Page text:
I typically shy away from making broad, bold statements. And the Shortlist for the Academy Awards hasn't even been announced, so I am definitely putting the cart ahead of the horse. But when I first watched Asghar Farhadi's A Separation at this year's Abu Dhabi Film Festival, I felt the film was destined for the golden statuette, and for all the quintessential reasons why films end up winning the coveted Academy Award race.
Asghar Farhadi's A Separation is a political film. Don't let the critics who fail to mention that in their reviews convince you otherwise. Farhadi himself insists he did not make a political film and has said that his intention was to tell "a detective story without any detectives." One where "the audience is the one in charge of solving the puzzles," yet his words seem an understandable verbal shield for a filmmaker who desires to keep living and thriving in his native Iran, and not end up the way of Jafar Panahi -- in jail, or Mohsen Makhmalbaf -- in exile.
Among the reasons I found A Separation to be political are the film's timing -- it was awarded the Golden Bear for Best Film at the same Berlinale where an empty chair was set up in the jury room for imprisoned, and currently silenced, Iranian filmmaker Jafar Panahi. But also the film's story -- because A Separation speaks of an Iran where the religious woman protagonist, whom the country's Islamic clerics would like to see represent to the world the popular voice of reason, turns out to be the one who causes the most damage.
Thanks to ADFF, I watched A Separation in an environment that was most conducive to finding personal solutions to the puzzles created by Farhadi. Inside the majestic Abu Dhabi Theater, at a packed screening, I was surrounded by expatriate Iranians. The excitement in the Farsi-speaking audience seemed more appropriate for a celebration of someone's wedding, than for a film about the inner dynamics of a couple's demise. Yet it was their buzz that helped point me towards the incredibly strong social points made by Farhadi, to a place beyond the story he tells, and beyond the obvious measures of right and wrong.
In the film, Simin separates from her husband Nader because he refuses to leave Iran with her and their daughter Termeh. Simin wants a better life abroad for Termeh, while Nader needs to take care of his father, who has Alzheimers, at home. In the midst of his daily struggles, Nader hires the religious Razieh, who is hiding her own pregnancy and the fact that she's not told her irrational husband about taking a job. What ensues is at once captivating and infuriating.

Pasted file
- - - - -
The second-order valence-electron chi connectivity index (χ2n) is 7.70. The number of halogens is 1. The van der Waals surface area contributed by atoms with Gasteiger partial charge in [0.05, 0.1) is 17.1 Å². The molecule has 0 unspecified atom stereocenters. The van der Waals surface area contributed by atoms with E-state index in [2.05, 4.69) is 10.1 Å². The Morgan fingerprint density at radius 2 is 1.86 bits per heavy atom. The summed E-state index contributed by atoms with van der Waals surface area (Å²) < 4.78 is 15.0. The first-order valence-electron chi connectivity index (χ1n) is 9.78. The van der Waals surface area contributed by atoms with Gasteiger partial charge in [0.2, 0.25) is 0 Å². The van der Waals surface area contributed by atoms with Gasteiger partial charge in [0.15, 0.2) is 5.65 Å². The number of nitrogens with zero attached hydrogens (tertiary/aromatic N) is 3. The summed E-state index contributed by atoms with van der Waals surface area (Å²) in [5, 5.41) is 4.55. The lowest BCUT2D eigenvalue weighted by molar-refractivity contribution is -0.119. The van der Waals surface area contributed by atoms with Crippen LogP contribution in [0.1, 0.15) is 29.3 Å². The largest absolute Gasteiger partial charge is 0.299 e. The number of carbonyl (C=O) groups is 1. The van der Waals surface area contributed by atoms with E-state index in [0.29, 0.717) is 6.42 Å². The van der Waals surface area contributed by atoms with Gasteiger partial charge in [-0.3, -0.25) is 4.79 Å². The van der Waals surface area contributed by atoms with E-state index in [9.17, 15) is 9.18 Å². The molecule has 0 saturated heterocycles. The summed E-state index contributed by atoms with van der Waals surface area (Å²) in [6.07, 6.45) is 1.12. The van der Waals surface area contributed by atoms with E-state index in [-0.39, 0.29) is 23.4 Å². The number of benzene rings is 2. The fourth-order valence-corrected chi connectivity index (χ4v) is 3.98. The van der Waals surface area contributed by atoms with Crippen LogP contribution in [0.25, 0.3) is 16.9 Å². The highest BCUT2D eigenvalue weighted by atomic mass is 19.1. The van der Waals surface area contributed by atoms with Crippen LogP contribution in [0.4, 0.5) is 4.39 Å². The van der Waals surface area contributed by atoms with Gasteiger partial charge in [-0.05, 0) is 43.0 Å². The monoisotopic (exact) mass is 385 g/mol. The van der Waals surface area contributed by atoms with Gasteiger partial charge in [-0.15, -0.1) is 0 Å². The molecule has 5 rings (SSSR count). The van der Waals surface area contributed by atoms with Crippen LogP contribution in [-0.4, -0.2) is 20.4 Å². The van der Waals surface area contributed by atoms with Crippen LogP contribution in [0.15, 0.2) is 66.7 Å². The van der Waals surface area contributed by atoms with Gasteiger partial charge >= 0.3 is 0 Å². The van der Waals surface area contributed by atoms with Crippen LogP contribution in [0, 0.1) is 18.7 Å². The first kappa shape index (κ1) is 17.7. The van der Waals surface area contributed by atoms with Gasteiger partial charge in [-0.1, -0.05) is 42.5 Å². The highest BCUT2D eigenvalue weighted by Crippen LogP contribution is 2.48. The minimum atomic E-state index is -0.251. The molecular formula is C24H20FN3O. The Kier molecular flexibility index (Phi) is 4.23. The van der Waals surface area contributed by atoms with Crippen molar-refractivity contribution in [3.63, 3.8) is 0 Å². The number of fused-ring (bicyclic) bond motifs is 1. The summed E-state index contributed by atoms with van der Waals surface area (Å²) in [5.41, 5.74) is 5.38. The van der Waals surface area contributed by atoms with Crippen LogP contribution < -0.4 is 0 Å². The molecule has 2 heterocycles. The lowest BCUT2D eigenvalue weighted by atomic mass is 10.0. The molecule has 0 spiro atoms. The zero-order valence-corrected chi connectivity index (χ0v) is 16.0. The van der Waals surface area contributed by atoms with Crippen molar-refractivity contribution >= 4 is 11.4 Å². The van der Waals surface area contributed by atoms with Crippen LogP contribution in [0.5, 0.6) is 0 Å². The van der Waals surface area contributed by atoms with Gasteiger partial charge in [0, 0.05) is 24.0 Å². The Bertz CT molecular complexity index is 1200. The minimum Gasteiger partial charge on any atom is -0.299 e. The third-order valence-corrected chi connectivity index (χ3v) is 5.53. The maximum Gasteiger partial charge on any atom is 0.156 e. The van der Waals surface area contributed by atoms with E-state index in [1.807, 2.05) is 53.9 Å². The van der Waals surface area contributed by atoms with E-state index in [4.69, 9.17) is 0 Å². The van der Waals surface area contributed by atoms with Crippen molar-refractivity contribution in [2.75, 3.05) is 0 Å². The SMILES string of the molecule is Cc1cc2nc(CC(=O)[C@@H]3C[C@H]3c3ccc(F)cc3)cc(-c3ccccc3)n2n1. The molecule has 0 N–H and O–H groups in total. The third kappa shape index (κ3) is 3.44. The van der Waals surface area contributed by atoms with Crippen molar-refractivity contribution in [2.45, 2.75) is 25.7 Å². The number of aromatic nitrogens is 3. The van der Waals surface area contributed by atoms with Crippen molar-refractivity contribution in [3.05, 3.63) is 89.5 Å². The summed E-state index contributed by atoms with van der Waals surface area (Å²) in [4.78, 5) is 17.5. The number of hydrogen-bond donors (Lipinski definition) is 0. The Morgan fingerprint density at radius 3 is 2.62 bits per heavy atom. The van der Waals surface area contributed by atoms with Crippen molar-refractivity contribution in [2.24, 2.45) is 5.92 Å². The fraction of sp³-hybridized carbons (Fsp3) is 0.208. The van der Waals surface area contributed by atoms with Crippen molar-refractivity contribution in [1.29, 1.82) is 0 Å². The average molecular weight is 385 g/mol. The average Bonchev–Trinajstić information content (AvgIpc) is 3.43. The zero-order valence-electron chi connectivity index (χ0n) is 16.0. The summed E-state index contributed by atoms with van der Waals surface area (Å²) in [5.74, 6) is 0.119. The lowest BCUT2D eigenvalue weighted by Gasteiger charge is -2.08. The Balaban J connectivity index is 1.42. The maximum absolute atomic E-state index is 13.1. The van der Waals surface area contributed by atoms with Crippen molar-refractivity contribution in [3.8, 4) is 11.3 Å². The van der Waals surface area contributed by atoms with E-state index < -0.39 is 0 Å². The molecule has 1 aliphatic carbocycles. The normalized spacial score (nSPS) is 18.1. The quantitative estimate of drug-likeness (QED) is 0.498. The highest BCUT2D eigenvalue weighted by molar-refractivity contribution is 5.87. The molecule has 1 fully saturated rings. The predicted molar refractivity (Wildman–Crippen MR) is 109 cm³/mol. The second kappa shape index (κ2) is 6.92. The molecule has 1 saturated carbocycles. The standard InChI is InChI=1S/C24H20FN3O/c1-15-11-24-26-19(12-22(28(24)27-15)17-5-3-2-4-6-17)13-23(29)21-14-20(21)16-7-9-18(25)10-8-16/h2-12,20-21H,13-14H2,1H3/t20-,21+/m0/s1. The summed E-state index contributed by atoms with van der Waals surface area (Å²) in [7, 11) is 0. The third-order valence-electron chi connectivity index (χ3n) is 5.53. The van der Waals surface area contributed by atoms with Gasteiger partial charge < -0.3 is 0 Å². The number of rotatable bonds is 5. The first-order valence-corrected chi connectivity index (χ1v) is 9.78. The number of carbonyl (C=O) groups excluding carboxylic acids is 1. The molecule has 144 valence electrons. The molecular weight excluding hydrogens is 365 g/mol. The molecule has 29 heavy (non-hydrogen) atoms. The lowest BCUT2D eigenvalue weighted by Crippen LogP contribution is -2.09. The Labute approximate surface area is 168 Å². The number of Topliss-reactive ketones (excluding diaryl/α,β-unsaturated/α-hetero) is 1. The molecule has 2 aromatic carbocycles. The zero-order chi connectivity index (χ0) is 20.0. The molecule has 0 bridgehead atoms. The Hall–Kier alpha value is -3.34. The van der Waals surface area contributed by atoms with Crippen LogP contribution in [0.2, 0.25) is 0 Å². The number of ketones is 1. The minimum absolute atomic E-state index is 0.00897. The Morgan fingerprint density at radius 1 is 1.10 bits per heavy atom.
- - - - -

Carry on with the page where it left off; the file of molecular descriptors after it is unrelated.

A Separation is beautifully shot by Mahmood Kalari, and acted by a quintet of sublime artists, which include Leila Hatami as Simin, the filmmaker's own daughter Sarina Farhadi as Termeh and personal favorite Peyman Moadi as Nader.
The film was initially called Nader & Simin: A Separation -- which is incidentally the title still used in Iran -- but its current international title gives the viewer more room to speculate. Is the separation one between the spouses, or is it between one's happiness and doing what needs to be done, or even a separation between what should be said and what can be said in a healthy society? It becomes clear pretty early on in the film that A Separation is not the story of a couple falling out of love, but a commentary on a society that has already lost its direction, and only lives in the opposing, inhuman corners of right and wrong.
Ultimately, those who wanted to criticize the film's unbeatable journey have pointed the finger at its portrayal of Iran as a "chaotic society of liars." I think it is through that provocative statement that we can find the reasons why the film resonates so well with the country's emigrants and with international audiences. A Separation is a film that, within the context of human relationships and the dynamics of true and false, finds a way to subliminally get its audience to answer the question "What do you really know about Iran?" in a truly personal, private way.
A Separation opens in limited release around the US on December 30th.
Image courtesy of the Abu Dhabi Film Festival, used with permission